One of the beauties of a honking big V-8 is a torque curve as flat as Kansas, and the GTO’s engine is an excellent example. The optional six-speed transmission has a gear for any occasion, and the engine accelerates strongly without downshifting every time you turn a corner. Accelerate slowly from a stop, and the car’s computer forces you to shift from first to fourth to improve gas mileage. The skip-shift is one of the car’s least endearing qualities, but the engine doesn’t balk because of the relative abundance of torque. The bigger engine in the 2005 will only be better.

An automatic transmission is standard, but who wants an automatic in a muscle car? Especially one with roots in the 1960s. Not me.

The GTO’s interior has been dolled up for driving. The deeply contoured bucket seats provide excellent support for fast driving. Older folks might find them too confining, and tipping the driver’s seat forward for access to the back seat is a pain because the side bolsters hit the seat bottom. Because rear-seat legroom is pretty snug, the back seat gets used mainly for kids, pets, briefcases or grocery sacks.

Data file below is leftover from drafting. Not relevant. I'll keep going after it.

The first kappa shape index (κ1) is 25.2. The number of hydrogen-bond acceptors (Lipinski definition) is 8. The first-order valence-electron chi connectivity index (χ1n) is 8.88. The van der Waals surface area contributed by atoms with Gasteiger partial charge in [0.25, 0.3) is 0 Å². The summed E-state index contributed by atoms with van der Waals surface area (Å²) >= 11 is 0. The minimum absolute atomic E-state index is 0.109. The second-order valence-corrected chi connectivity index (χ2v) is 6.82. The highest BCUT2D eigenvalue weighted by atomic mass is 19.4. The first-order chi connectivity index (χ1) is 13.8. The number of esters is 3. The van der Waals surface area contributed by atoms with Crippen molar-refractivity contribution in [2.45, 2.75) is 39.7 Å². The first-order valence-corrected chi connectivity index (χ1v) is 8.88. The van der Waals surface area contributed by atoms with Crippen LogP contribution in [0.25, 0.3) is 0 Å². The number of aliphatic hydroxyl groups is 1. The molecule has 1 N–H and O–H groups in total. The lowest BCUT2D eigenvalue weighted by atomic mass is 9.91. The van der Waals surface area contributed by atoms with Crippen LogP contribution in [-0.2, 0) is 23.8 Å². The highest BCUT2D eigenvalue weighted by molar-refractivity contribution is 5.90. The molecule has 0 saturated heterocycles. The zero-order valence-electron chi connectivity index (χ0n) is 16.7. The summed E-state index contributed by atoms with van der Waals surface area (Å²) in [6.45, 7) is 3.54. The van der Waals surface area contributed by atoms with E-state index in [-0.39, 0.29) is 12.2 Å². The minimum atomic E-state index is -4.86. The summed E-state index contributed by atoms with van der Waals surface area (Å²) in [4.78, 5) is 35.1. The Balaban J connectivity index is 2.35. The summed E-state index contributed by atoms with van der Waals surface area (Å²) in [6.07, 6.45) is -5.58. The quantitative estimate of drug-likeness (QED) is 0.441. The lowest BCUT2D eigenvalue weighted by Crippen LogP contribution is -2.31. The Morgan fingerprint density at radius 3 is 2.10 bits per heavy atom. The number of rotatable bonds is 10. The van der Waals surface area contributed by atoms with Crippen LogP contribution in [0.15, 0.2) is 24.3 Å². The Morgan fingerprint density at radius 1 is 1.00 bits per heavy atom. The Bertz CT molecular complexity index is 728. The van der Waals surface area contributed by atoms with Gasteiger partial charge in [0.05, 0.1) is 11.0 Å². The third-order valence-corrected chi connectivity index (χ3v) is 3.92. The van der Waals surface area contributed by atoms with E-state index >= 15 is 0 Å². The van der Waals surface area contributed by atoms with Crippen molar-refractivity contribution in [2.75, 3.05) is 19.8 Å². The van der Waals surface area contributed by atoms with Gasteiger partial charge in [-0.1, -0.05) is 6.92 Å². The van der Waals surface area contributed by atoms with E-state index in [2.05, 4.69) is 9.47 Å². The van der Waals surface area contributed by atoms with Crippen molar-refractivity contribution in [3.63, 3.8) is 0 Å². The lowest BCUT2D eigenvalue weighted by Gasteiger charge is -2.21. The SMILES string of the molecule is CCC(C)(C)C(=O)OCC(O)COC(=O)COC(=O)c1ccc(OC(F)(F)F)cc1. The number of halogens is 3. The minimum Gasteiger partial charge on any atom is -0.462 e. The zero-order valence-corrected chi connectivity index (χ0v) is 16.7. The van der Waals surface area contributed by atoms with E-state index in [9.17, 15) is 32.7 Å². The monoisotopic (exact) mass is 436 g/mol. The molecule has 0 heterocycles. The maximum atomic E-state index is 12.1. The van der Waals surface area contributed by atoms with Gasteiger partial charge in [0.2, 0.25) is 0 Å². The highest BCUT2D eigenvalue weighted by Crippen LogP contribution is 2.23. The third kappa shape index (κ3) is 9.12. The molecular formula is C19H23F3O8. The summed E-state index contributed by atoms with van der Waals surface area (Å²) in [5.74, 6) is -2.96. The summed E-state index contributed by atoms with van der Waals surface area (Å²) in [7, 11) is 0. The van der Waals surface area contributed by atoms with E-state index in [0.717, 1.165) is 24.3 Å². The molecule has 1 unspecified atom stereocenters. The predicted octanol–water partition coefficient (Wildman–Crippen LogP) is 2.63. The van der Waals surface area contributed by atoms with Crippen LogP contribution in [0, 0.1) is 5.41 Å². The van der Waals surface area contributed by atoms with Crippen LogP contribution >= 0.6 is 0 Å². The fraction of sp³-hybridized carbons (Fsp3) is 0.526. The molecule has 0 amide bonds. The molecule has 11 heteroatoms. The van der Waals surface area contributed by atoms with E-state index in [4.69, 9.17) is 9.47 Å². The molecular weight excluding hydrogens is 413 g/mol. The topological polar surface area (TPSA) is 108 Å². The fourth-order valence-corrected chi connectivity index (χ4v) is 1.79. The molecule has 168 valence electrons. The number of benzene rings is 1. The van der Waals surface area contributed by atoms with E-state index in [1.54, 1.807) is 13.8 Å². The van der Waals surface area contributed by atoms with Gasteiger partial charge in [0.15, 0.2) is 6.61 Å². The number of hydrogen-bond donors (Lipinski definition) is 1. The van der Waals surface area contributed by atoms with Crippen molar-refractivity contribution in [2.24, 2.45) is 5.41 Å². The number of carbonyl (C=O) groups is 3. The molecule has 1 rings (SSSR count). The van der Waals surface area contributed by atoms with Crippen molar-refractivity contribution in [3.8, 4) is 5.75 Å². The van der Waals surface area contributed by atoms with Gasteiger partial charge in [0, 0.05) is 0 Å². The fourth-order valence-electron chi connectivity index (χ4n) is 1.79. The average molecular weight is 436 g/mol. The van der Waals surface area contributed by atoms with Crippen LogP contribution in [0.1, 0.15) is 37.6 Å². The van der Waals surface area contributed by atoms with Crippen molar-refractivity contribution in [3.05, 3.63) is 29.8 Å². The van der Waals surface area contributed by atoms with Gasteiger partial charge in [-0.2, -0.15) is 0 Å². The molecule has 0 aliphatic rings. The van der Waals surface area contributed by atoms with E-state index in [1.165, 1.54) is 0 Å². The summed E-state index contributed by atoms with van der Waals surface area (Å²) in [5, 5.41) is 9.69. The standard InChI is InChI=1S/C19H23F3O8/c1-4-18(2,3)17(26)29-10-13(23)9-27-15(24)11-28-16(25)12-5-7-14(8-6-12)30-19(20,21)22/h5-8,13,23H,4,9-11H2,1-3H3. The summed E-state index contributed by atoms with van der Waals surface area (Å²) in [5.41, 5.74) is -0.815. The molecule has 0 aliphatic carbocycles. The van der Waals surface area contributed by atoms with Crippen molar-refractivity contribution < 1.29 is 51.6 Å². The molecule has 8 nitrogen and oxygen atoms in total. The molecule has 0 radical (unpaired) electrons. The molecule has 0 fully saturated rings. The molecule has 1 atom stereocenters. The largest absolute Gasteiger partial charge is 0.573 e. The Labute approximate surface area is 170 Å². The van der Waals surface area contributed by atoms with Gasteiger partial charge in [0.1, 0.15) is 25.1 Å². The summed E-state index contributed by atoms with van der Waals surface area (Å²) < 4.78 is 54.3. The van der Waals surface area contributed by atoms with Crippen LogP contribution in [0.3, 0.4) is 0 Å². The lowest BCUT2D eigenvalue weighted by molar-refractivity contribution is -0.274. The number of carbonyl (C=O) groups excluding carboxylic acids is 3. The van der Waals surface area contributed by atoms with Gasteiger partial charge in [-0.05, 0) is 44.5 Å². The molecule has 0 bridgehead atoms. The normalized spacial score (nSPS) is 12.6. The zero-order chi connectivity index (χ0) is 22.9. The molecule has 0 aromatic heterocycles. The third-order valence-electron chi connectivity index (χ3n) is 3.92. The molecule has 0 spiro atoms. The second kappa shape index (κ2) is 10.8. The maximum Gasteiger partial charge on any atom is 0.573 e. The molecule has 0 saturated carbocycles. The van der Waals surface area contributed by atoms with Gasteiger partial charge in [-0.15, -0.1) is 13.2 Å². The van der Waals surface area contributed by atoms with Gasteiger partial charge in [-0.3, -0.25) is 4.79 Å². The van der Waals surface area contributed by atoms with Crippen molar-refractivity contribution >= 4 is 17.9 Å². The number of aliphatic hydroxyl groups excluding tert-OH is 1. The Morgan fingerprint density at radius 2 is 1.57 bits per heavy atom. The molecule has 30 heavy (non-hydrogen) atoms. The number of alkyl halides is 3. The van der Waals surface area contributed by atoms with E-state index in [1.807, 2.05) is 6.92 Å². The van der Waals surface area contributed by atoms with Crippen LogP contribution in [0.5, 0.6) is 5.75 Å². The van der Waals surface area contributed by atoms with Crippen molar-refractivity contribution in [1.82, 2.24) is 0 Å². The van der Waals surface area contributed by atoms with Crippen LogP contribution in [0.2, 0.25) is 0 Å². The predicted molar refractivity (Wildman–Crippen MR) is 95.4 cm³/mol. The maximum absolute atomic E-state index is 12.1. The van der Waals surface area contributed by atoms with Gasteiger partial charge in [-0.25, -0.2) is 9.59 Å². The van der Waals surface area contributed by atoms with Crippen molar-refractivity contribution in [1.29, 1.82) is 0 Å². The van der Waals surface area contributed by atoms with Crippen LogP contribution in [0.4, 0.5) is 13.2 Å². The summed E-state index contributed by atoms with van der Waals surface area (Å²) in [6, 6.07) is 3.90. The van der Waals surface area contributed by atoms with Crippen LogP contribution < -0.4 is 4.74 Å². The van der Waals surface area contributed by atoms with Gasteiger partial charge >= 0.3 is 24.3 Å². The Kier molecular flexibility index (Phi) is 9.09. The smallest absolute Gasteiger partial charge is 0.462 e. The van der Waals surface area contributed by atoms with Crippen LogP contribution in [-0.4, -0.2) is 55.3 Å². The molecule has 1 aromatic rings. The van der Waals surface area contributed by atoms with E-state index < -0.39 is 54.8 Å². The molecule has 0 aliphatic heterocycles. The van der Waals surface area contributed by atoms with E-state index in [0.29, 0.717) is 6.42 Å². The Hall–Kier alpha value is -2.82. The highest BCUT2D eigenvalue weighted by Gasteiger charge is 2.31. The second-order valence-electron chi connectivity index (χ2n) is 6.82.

Because the GTO is built in Australia, the interior had some elements that were more like those of a European car than a car built here. The Blaupunkt audio system sounded good, but the controls were frustrating to figure out.

Putting 350 horsepower to the ground effectively takes big tires and a tight suspension. The GTO has both. The 17-inch wheels are 8 inches wide and have low-profile rubber. Traction control intervenes to prevent excessive wheelspin when you punch the throttle. The four-wheel, antilock disc brakes erased speed easily.